Baseketball. Zucker Brothers 1998.

Before watching the movie:

I remember clearly that this movie came out when I was in grade school. I think my friends liked it, but I can’t remember any specific people who definitely saw it. That’s a good thing, because it seems to definitely be a more (im)mature comedy than I realized at the time. The kind of thing that kids shouldn’t see, and adults shouldn’t want to see.

However, after a couple downer weeks, I’m looking for something light, and South Park creators + Zucker brothers sounds like it would fit the bill.

After watching the movie:

In order to win a bet and get girls, slackers Joe Cooper and Doug Remer invent a driveway game designed to maximize their strengths and minimize their weaknessess: Baseketball. Basketball shots from certain distances are worth certain numbers of bases, and the defending team’s only actions are to try to psyche out the shooter and rebound missed shots. The game captures the attention of their neighborhood and then a rich old man tired of the way professional sports have had the heart monetized out of them, and he invests in their game. Five years later, Baseketball is the new national craze, when the owner of the league dies and wills it to Coop, with the condition that if Coop and Doug’s team (the Milwaukee Beers) loses the next season, the league goes to his trophy wife. Greedy investor Baxter Cain tries to get Coop to sell out, but he won’t. Coop is busy trying to woo the director of a Make-A-Wish Foundation knockoff, and keep the core principles of the game in place. But the humble financial aspirations of the league mean low pay for players, which is ripe for creating tension between Coop and his friends.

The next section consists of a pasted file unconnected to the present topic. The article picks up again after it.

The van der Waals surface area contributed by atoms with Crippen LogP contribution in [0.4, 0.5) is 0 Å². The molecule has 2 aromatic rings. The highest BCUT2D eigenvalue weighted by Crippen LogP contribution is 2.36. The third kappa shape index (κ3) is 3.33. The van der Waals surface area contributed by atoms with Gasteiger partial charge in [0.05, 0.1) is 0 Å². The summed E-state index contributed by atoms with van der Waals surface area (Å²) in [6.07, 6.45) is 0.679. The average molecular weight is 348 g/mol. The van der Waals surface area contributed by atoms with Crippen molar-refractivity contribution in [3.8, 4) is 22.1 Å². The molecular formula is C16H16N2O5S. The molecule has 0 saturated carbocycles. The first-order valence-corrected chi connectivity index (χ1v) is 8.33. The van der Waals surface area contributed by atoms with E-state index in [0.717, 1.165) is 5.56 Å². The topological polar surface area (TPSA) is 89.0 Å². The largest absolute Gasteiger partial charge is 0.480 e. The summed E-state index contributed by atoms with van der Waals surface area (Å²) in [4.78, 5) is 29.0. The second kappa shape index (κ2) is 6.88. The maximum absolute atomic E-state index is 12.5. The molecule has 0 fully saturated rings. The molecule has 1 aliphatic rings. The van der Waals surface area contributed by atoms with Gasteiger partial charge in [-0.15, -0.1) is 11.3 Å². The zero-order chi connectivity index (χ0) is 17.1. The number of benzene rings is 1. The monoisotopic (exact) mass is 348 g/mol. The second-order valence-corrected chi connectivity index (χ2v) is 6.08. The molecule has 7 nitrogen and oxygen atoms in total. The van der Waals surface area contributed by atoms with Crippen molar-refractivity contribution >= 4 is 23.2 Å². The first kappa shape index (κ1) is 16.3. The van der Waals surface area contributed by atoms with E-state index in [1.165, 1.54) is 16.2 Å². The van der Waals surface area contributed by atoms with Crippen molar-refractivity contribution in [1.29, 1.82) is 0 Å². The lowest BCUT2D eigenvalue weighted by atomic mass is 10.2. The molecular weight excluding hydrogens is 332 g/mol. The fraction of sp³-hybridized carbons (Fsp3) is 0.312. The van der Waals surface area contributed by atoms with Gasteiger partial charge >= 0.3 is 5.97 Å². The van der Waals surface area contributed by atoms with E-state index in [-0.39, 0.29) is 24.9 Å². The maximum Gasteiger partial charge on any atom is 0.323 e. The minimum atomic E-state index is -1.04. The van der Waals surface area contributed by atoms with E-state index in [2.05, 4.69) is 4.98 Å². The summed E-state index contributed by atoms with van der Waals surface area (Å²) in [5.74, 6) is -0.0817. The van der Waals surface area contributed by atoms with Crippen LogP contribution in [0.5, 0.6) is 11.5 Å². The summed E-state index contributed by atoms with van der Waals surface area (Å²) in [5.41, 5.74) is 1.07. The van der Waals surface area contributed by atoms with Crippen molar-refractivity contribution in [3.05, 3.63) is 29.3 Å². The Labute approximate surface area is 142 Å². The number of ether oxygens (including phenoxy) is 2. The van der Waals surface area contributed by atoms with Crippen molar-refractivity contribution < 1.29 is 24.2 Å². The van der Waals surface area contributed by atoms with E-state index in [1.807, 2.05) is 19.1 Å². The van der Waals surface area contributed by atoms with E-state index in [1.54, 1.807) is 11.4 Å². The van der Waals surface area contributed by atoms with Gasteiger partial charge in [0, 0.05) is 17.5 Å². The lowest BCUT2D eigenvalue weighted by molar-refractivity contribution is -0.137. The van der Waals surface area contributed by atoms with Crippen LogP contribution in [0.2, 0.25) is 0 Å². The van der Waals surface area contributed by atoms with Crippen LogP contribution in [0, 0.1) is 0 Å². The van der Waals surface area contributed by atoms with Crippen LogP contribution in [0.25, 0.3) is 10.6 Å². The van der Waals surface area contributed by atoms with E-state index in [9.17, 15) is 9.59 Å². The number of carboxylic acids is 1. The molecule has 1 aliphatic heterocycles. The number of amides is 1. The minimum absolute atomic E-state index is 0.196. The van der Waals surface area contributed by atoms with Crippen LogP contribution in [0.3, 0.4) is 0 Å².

For a late Zucker/Zucker  “what happened to the good old days” film, this is pretty good (for a more over the top version of this, see An American Carol). This movie is both funny and a message about how pro sports are losing touch with their audiences and vice versa (accidental Super Bowl tie-in?). The jokes are rather hit and miss, and not nearly as outrageous as classics like Airplane. To be more accurate, most of the jokes that are supposed to be outrageous are overstatedly crude, for instance a nude locker room scene where the guys have four-foot penises.

The story feels pretty formulaic, but no moreso than any other sports movie or light comedy. The formula is there to hang jokes on and have fun poked at it. Coop and Doug have a rift because Doug sells out, but to ridiculous levels. Coop is exonerated to Jenna right when she needs to be by happening to see a story about him on TV.

I hate to make this entirely about the jokes, but absolutely the best part of this film is the way the teams and their paraphernalia are linked to their city’s stereotypes. I’m trying very hard to come up with things to say about the movie that aren’t about the jokes, but there isn’t much to comment on. Matt and Trey are Matt and Trey. They’re pretty limited character actors. They got into acting because they didn’t have anyone else to play the characters they wanted to write. I don’t know how much of this is their sense of humor, but it’s good, whoever’s responsible.

This film is an enjoyable light watch that has a surprisingly strong message. It’s a great choice for a mood lift, though some of the humor may be tasteless.

Watch this film: as the laziest underdog sports movie ever.

Don’t watch this movie: if you can’t take variable raunchiness.

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